This study (http://www.sussex.ac.uk/wphegt) addressed international
policy agendas for the Millennium Development Goals, poverty alleviation
and revitalisation of higher education in Sub-Saharan Africa.
It aimed to illuminate the effectiveness of widening participation
policies in higher education in relation to gender, socio-economic
status (SES) and age. It investigated which groups are entering higher
education in Ghana and Tanzania, and how different social groups fared
in terms of retention, achievement, and experiences of higher education.
The project gathered qualitative data from interviews with 200 students,
200 academic staff and policymakers and quantitative data on access,
retention and achievement in relation to four programmes of study in two
universities (one public and one private) in each country. Quantitative
data were presented in Equity Scorecards. The mixed methods approach
aimed to strengthen the evidence base for policy monitoring.
- Most programmes enrolled low numbers of low SES students.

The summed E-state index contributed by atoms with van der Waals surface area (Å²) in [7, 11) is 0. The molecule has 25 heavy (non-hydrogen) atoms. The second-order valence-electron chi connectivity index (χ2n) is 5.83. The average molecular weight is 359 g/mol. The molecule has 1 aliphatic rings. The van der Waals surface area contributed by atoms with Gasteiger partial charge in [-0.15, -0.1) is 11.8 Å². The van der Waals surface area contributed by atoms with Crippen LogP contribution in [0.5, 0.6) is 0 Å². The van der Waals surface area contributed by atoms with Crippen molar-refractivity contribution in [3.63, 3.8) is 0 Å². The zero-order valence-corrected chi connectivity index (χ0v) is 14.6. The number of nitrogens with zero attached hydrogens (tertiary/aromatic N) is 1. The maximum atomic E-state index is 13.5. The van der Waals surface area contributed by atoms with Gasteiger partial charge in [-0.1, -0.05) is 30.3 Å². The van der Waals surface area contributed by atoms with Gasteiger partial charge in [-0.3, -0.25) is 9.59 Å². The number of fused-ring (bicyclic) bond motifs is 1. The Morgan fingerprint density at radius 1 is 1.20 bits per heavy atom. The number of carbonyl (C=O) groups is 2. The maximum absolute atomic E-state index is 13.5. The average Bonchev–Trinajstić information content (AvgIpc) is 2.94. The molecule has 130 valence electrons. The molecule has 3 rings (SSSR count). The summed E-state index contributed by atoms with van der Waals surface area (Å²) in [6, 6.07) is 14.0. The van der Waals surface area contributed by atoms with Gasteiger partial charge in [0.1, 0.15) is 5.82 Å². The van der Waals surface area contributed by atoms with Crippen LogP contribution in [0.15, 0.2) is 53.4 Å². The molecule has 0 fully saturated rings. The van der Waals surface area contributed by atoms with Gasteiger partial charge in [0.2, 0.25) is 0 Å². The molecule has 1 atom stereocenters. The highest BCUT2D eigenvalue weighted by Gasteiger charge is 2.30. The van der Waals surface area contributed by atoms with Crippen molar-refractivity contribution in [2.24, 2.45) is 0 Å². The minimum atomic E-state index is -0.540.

- Women were in the minority in science programmes - despite evidence of
- The numbers of mature students were very low except on certain
programmes e.g. Education.
- Mature low SES students, mature women and low SES women were
underrepresented in all programmes. However, once entered, low SES
students performed as well as, and sometimes better than, other
- The group most at risk of dropout was mature students.
- In both countries, private universities admitted a higher proportion
of women than public universities.
- Poor quality teaching, resources, and assessment were widely reported.
However, many students reported the transformational impact that
higher education had on their lives.
Morley, L.; Leach, F. Widening Participation in Higher Education in Ghana and Tanzania: Developing an Equity Scorecard. ESRC End of Award Report, RES-167-25-0078. ESRC, Swindon, UK (2010) 11 pp.
Widening Participation in Higher Education in Ghana and Tanzania: Developing an Equity Scorecard. ESRC End of Award Report, RES-167-25-0078.